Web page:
Many people mistakenly assume that - just because I'm in Africa - there are wild animals lurking around every corner. The only four-legged creatures I've seen since my winter break at the San Diego Zoo have been cats, dogs and rodents and I thought it was high time to spend a morning at Dakar's municipal park zoo, located adjacent to the Parc Forestier De Hann.
Admission was 350 CFA per person (that's 75 cents each, if you're counting at home), so I decided to splurge and take a "local" with me to help translate in case I had questions. Upon arrival, the zoo was everything you would expect from a municipal zoo that charges 75 cents for admission.
"Disrepair" would be a vast understatement for the conditions. Most cages featured such animal friendly accoutrements as concrete, chipped lead paint and rust. Apparently, the zookeepers are afraid the animals are either going to breed or fight, so most often animals were singularly housed while a potential companion was located directly adjacent in a separate cage. Many cages appeared abandoned. There was no clue as to species of the prior residents as there were no identifying labels on any cages.
In America, zoologists have discovered "marketing" and develop "animal habitats" and "exhibits." These were pretty much prison cells. About the only things missing were a stainless steel toilet and soap on a rope.
The good news is that primates stand a chance of getting a good meal. And that's not because of the staff or the grand municipal budget, but because there's a lady selling bananas, nuts and vegetables in front of the zoo for prices that are comparable to grocery store prices. We bought two bunches of bananas and proceeded to a row of cages where we could feed the monkeys.
One of the monkeys (or chimpanzees or apes or insert identification sign here) had learned a skill that I call "entertaining the tourists." If you waved your hand around in a circular fashion, he would do a pirouette and then a little shuffle-dance before taking a small bow. It was actually the highlight of the day. He was well fed.
Some of the primate cages housed two residents. There would always be one dominant primate who would not allow the other to get any banana. My guide noted, "Now you see how the real Africa works."
Many of the areas that housed larger animals consisted of a simple fence with one access gate. Often, there would be no lock on the access gate. I was tempted to walk in and visit with a water buffalo - who appeared no more scary than a dairy cow - as well as a large animal that looked like a combination of horse and antelope. The "horselope" (seriously, I think I'm going to go back with cardboard signs so the next person will at least know what to call it) was "fenced in", but someone had ripped a hole in his fence that was large enough to enable the creature to stick his head out so visitors could feed him. He was also well fed.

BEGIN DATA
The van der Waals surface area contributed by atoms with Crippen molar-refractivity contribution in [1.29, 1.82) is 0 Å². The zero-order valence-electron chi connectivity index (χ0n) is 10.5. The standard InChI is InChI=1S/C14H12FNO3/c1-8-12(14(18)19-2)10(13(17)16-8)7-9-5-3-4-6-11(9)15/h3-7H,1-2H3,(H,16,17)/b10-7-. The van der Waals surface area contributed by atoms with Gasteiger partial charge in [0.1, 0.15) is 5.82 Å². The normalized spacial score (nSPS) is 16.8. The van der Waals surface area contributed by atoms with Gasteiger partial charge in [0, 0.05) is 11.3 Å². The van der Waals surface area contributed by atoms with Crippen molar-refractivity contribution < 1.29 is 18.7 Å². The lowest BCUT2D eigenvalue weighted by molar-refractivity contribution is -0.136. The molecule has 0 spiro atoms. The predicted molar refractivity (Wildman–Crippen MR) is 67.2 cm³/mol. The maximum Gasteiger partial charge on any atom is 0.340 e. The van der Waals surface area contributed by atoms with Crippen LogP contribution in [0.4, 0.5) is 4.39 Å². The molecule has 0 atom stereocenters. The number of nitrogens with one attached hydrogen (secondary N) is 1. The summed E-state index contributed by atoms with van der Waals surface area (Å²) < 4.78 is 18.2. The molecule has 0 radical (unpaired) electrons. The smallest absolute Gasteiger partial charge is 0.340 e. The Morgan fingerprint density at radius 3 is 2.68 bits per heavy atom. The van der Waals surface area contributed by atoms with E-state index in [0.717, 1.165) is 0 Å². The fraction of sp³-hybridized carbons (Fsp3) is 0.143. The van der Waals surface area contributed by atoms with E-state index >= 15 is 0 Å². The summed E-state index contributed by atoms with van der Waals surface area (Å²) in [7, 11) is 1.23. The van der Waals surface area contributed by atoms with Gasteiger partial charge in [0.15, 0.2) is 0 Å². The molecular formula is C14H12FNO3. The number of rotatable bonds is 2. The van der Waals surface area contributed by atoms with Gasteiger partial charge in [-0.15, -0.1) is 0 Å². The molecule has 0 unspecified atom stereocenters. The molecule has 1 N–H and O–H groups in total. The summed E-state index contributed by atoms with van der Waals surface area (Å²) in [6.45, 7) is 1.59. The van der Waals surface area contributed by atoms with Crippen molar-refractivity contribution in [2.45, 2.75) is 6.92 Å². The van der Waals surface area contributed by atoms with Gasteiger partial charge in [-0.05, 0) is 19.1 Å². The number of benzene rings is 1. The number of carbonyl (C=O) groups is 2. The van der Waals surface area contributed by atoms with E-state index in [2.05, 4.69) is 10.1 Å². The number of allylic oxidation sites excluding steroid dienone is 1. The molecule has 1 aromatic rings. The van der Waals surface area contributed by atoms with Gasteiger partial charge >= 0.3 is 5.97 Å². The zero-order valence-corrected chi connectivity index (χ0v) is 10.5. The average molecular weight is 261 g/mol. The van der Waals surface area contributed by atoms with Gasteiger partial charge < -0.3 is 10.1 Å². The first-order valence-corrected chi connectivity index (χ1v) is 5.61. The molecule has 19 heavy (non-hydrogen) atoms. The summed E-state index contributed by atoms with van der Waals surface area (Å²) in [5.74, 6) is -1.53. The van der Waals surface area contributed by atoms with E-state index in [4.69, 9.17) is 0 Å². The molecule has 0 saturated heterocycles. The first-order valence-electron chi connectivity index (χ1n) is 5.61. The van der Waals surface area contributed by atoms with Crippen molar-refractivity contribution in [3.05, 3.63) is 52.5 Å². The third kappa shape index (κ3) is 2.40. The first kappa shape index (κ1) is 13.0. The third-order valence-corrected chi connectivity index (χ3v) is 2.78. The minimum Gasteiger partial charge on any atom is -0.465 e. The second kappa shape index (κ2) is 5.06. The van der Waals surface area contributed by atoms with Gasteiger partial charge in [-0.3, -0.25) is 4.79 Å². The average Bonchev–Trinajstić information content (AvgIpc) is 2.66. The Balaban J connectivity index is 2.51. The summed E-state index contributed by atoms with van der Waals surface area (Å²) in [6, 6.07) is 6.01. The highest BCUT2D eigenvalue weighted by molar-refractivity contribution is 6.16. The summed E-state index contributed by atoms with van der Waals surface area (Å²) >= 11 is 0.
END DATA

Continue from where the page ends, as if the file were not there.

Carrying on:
My disappointment with the zoo could not have been more apparent than when we viewed what would have been a major event at any other zoo in the world. A baby lion was recently born (umbilical cord remnant still visible), but there was not a single sign announcing the birth. Also, the young fella was separated from his mother and father and left to sleep alone in a previously abandoned cage.
On that note, I asked my companion, "How do they get enough money to buy food for the lions if they only charge 75 cents admission?" Within moments, we figured out the answer as we drifted into an area that DEFINITELY should have been off-limits to the public and found a small goat farm on-site. While we were admiring the goats, I looked down and saw what I can only describe as "hoof remnants" scattered across the ground. They appeared to have been gnawed off by the lion. I think we were in the lion's feeding area...
One of the funnier moments was viewing "exotic" animals. Think about it: we're in Africa, so what animals might be considered exotic? How about the rare and endangered pigeon? There was an entire section dedicated to this highly regarded fowl.
My friend shuddered when walking past the hyena cage. She told me a story from her youth about how the "magic men" in her village would go into the woods at night and turn themselves into hyenas. Then, they would roam the woods in search of prey. Children, of course, did not go into the woods at night for fear of the hyenas. We did not stay long at the hyena cage.
Generally, I avoid politics and policy on this blog, but I think this a clear, unfortunate example of where government is not properly supporting a public resource. This place should be privatized immediately and be given a chance for success (like the highly successful local game reserve).
All of Dakar would be better off if the government allocated the budget to an organization (non-profit or profit) that could then raise additional funds and run this place like a true educational exhibit. If Dakar wants to attract tourists, a top ranked zoo in West Africa could be a very strong selling point. The bureaucrats could even cap admission at 75 cents for all Senegalese children in exchange for budgetary support.
The biggest worry with my suggestion is that whichever monkey gains control of the place might keep all the bananas for himself rather than do the right thing for the community. Still, he couldn't do much worse than the monkey currently in charge.